Imagine this in your own home town:

A big fleet of happy cargo bikers are parading together along the streets, before ending up at the town hall – where test rides and experiences are shared during two full days, among families, enthusiasts and businesses.

Sounds nice, right?

Oslo just did this, and yeah: It was nice indeed!

Vidar Vik (right) built a super nice bench for the kids in his Riese & Müller Packster 80, along with a foldable rain cover (not mounted, but attached to the front bar).

The Oslo Cargo Bike Party happened last weekend – in a city that enjoys the status as the official European Green Capital of 2019

Oslo has also joined the international City Changer Cargo Bike-project, to further increase the use of cargo bikes. One of the solutions is a «cargo bike library» now on it’s way to the Oslo university campus, where students can loan a cargo bike when they need one.

This is the first big scale, commercial cargo bike party in Oslo – but it follows a grassroots movement that has organized small, informal meetups in city parks over the last seven years.

This year, the business side of the cargo bike movement stepped up and offered a slightly bigger idea. 

That’s how this all happened:

The support came all the way from the top: The Vice Mayor for Environment and Transport, Lan Marie Berg (center) showed up and joined the cargo bike parade. Her own private bike is a Riese & Müller Load 75 (ridden by her husband, a bit far behind).
«White is boring, so I just had to make it gold», said Åsmund Høeg – who came with his two sons on his extravagant Urban Arrow XXL.

The Oslo Cargo Bike Party is a cooperation between city officials in the European Green Capital project, and Norway’s biggest cargo bike retailer, EVO Elsykler – who came up with the idea.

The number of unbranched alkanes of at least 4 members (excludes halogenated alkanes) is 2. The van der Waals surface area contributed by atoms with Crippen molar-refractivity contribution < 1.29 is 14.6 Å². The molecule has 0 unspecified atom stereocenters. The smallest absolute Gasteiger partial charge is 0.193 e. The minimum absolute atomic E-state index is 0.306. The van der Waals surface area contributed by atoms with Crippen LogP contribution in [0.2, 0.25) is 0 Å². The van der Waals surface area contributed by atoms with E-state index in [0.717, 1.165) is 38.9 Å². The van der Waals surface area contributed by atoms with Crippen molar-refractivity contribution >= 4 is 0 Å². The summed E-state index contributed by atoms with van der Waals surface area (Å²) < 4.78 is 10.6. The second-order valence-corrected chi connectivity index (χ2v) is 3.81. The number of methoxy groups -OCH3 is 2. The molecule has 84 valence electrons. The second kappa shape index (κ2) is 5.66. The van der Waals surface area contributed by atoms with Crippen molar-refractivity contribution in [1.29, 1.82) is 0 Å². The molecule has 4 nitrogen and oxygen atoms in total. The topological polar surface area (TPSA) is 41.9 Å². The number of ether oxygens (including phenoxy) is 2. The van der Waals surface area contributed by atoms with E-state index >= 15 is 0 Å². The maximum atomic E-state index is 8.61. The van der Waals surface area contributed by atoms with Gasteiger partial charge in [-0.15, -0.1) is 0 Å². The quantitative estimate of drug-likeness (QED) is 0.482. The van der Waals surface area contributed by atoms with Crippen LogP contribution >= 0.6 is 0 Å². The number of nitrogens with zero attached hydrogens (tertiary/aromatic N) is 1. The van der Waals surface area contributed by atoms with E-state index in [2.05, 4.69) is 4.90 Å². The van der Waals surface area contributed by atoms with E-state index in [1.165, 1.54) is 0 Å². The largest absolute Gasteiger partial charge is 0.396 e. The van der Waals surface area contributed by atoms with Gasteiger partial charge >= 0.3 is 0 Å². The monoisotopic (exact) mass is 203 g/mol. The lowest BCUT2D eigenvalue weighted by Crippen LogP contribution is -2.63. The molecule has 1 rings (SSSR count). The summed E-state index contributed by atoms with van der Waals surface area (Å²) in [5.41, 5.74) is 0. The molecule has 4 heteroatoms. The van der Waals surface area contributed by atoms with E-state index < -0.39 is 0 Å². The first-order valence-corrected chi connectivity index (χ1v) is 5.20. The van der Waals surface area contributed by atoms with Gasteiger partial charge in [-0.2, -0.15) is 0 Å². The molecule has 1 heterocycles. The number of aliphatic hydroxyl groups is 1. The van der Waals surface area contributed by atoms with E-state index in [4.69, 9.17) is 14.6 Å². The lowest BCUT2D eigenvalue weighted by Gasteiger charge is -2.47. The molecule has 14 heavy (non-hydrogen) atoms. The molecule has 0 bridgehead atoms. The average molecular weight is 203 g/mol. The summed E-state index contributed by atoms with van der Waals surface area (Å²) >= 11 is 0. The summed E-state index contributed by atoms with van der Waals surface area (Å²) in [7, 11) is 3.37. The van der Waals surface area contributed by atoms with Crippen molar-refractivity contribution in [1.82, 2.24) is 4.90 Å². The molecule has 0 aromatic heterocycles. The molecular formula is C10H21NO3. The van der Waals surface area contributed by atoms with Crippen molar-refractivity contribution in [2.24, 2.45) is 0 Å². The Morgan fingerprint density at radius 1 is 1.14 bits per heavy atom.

The Bullitt Bros: If you are looking for Norway’s fastest cargo bike rider, you’ll probably find him in this bunch of local Bullitteers.

They invited a huge list of fellow bikes shops and competitors, and the city offered a great space at the seaside square right by the town hall.
The result looked like this:

The Town Hall Square right by the Oslo harbor was the perfect venue.
Mostyn Wall and Rachel Sweetman bought a yellow Bullitt to share between them. – I just got addicted, so Mostyn had to buy his own cargo bike, laughs Rachel, and points to his new Surly Big Dummy. At least both are happy!
«Don’t crash!» shouts the nephew of Henriette Sandstå – when she tries out a cargo bike for the very first time, a new Bogbi. She did well, with no crashing!

People showed up to do test rides, check out next years models – and try to decide which cargo bike fits their different needs.

A coffee shop, a bakery, a ice cream sandwich bar and Norway’s biggest pizza chain also showed up – all on their own cargo bikes, of course. The city officials had two information desks in place, both on wheels.

Hans Håvard Kvisle – the man behind the Cargo Bike Party – is running the daily sales operations at EVO Electric Bikes.

Being one of the electric car pioneers in Norway all the way back to the 90s, he knows a thing or two about transport revolutions. So far in 2019, 45% of all new cars sold in Norway, are fully electric, and hence tax free.

The shift towards cargo bikes are not moving that fast, but there is no doubt the electric drivetrain has been crucial for the sales numbers: Downtown Oslo is surrounded by hills.

Of course, it also helps that Oslo is building new bicycle infrastructure at record breaking speeds as we speak – and keeps climbing on international rankings for bike friendly cities.

Special mention goes to the Bogbi, a new Norwegian-Colombian cargo bike, hand made in Bogota. Stay tuned for an upcoming news story on the bike here.

This little report is basically a high five to everyone that attended, and everyone that made this possible. Thanks!

More pictures here:

Day 1 (25 pics): https://www.facebook.com/media/set/?set=oa.2102229836550434&type=3

Day 2 (65 pics): https://www.facebook.com/media/set/?set=oa.2105029582937126&type=3

Posted by Geir Anders

Geir Anders started Cargobike Magazine – formerly known as Transportsykkel – back in 2012, to stoke up the new boom of electric bikes and cargobikes. He is also co-founder and the first editor of Scandinavia's leading mountain bike magazine Terrengsykkel, and works as an independent writer and photographer in Oslo, Norway.

One Comment

  1. Awesome. Looks like fun, I hope they make this an annual event!

    Reply

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